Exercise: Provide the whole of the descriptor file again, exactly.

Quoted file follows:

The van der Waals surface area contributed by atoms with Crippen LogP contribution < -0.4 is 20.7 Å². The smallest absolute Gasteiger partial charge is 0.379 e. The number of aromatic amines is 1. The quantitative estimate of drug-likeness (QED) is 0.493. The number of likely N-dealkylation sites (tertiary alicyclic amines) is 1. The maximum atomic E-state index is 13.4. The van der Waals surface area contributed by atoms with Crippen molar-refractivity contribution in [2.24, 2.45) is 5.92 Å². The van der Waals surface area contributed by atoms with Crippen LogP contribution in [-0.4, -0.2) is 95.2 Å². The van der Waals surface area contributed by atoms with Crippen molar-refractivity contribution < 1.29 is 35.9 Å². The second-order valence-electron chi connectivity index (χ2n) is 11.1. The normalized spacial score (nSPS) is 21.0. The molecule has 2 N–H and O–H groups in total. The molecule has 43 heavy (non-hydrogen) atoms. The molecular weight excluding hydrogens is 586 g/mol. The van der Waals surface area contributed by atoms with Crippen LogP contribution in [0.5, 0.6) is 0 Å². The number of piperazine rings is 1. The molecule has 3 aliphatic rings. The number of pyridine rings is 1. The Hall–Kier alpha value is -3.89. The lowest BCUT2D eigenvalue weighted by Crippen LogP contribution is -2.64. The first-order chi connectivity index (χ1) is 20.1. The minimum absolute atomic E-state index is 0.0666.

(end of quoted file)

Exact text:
The van der Waals surface area contributed by atoms with Crippen LogP contribution < -0.4 is 20.7 Å². The smallest absolute Gasteiger partial charge is 0.379 e. The number of aromatic amines is 1. The quantitative estimate of drug-likeness (QED) is 0.493. The number of likely N-dealkylation sites (tertiary alicyclic amines) is 1. The maximum atomic E-state index is 13.4. The van der Waals surface area contributed by atoms with Crippen molar-refractivity contribution in [2.24, 2.45) is 5.92 Å². The van der Waals surface area contributed by atoms with Crippen LogP contribution in [-0.4, -0.2) is 95.2 Å². The van der Waals surface area contributed by atoms with Crippen molar-refractivity contribution < 1.29 is 35.9 Å². The second-order valence-electron chi connectivity index (χ2n) is 11.1. The normalized spacial score (nSPS) is 21.0. The molecule has 2 N–H and O–H groups in total. The molecule has 43 heavy (non-hydrogen) atoms. The molecular weight excluding hydrogens is 586 g/mol. The van der Waals surface area contributed by atoms with Crippen LogP contribution in [0.5, 0.6) is 0 Å². The number of piperazine rings is 1. The molecule has 3 aliphatic rings. The number of pyridine rings is 1. The Hall–Kier alpha value is -3.89. The lowest BCUT2D eigenvalue weighted by Crippen LogP contribution is -2.64. The first-order chi connectivity index (χ1) is 20.1. The minimum absolute atomic E-state index is 0.0666.